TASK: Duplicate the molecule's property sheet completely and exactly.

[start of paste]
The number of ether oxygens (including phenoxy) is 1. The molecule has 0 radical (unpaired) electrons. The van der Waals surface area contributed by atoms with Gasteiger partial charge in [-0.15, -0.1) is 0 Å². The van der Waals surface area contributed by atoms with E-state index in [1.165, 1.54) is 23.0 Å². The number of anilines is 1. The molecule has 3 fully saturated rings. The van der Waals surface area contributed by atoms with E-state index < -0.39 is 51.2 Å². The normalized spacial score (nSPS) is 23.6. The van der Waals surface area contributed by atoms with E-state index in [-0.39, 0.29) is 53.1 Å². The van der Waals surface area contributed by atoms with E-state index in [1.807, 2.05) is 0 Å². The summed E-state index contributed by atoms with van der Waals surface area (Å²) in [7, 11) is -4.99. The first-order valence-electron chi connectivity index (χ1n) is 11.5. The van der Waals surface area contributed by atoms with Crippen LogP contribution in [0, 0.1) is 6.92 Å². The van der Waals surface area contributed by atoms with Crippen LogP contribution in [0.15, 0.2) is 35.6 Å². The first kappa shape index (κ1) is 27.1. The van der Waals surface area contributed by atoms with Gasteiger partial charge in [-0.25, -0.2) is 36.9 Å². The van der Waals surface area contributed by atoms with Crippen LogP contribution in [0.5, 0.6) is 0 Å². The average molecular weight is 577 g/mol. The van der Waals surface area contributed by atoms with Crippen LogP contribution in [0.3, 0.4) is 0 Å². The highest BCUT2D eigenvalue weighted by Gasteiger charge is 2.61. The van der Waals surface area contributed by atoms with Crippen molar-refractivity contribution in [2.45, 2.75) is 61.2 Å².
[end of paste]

The number of ether oxygens (including phenoxy) is 1. The molecule has 0 radical (unpaired) electrons. The van der Waals surface area contributed by atoms with Gasteiger partial charge in [-0.15, -0.1) is 0 Å². The van der Waals surface area contributed by atoms with E-state index in [1.165, 1.54) is 23.0 Å². The number of anilines is 1. The molecule has 3 fully saturated rings. The van der Waals surface area contributed by atoms with E-state index < -0.39 is 51.2 Å². The normalized spacial score (nSPS) is 23.6. The van der Waals surface area contributed by atoms with E-state index in [-0.39, 0.29) is 53.1 Å². The van der Waals surface area contributed by atoms with E-state index in [1.807, 2.05) is 0 Å². The summed E-state index contributed by atoms with van der Waals surface area (Å²) in [7, 11) is -4.99. The first-order valence-electron chi connectivity index (χ1n) is 11.5. The van der Waals surface area contributed by atoms with Crippen LogP contribution in [0, 0.1) is 6.92 Å². The van der Waals surface area contributed by atoms with Crippen LogP contribution in [0.15, 0.2) is 35.6 Å². The first kappa shape index (κ1) is 27.1. The van der Waals surface area contributed by atoms with Gasteiger partial charge in [-0.25, -0.2) is 36.9 Å². The van der Waals surface area contributed by atoms with Crippen LogP contribution in [0.5, 0.6) is 0 Å². The average molecular weight is 577 g/mol. The van der Waals surface area contributed by atoms with Crippen LogP contribution in [0.3, 0.4) is 0 Å². The highest BCUT2D eigenvalue weighted by Gasteiger charge is 2.61. The van der Waals surface area contributed by atoms with Crippen molar-refractivity contribution in [2.45, 2.75) is 61.2 Å².